Off course, the only input (axioms) of ethics however is something people would have to agree on. But off course - that's not a problem.

My equation (put simply) is this: x+(y•z)
X= mental suffering (which partly might be based on intelligence and consciousness - whatever that is lol) and physical pain versus well-being and happiness.
Y= killing/murder of living beings
Z= benevolence-malevolence 'ratio' -> Strangely enough, I have *no-one* ever hear argueing about this trait yet - when I am of opinion this is an extremely important one. No vegan or philosopher ever.

I'll gladly explan more on the 'benevolence-malevolence ratio'. Personally, I am of opinion my moral system is superior and more 'accurate' than other moral systems I've yet heard of.

B and c 'have to' work together which is why I put these in multiplication.

Still, I'm not 'extremely' confident on consciousness and intelligence into this equation (yet) since I am doubtful if these traits yet matter. But for the most part I do think they belong there. Also, unlike sentience (nociception), consciousness is a term on which philosophers and scientists havent agreed yet. Even things like knowledge or empathetic capabilities matter here as well, but we can make this sub-parts of intelligence if we want to. Environmentalism and climate change are also part in the equation, since they obviously impact well-being/suffering etc.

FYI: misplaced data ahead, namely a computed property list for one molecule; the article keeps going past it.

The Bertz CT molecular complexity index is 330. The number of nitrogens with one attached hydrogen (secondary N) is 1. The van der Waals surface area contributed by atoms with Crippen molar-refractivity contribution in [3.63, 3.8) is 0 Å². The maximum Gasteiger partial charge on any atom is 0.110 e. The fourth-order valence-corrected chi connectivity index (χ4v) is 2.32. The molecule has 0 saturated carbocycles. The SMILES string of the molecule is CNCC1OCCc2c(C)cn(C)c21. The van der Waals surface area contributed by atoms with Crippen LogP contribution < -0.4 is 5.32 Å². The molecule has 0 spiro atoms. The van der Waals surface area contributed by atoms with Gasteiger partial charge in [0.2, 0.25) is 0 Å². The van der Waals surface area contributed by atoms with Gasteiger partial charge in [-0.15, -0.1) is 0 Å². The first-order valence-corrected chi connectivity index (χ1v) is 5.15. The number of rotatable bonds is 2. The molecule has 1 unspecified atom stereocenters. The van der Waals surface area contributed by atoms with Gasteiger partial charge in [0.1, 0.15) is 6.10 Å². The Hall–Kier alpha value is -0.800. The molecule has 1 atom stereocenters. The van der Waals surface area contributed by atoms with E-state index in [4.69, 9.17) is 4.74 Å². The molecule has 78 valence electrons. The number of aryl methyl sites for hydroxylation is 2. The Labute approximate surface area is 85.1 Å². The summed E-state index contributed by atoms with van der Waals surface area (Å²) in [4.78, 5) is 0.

My system can determine what outcome is more ethical in certain situations.
In fact - it can even do so on 'moral oughts'. Moral ought as in: what the most *desirable* outcome is, based on the axioms of a particular 'best' system humans agree on.

All we have to do here is input a few axioms about what ethics is about which humans agree on: the most desirable outcome for beings which fit into the equation I listed earlier, on factors which I put into the equation (well-being/happiness versus physical pain and suffering), based on a further ethical system like utilitarian consequentialism. As long as humans agree on this moral system, we can determine the most preferable outcome for the beings in the equation. But off course, we arent obligated to follow it. It very likely just is the most moral act one/many can do at a particular moment.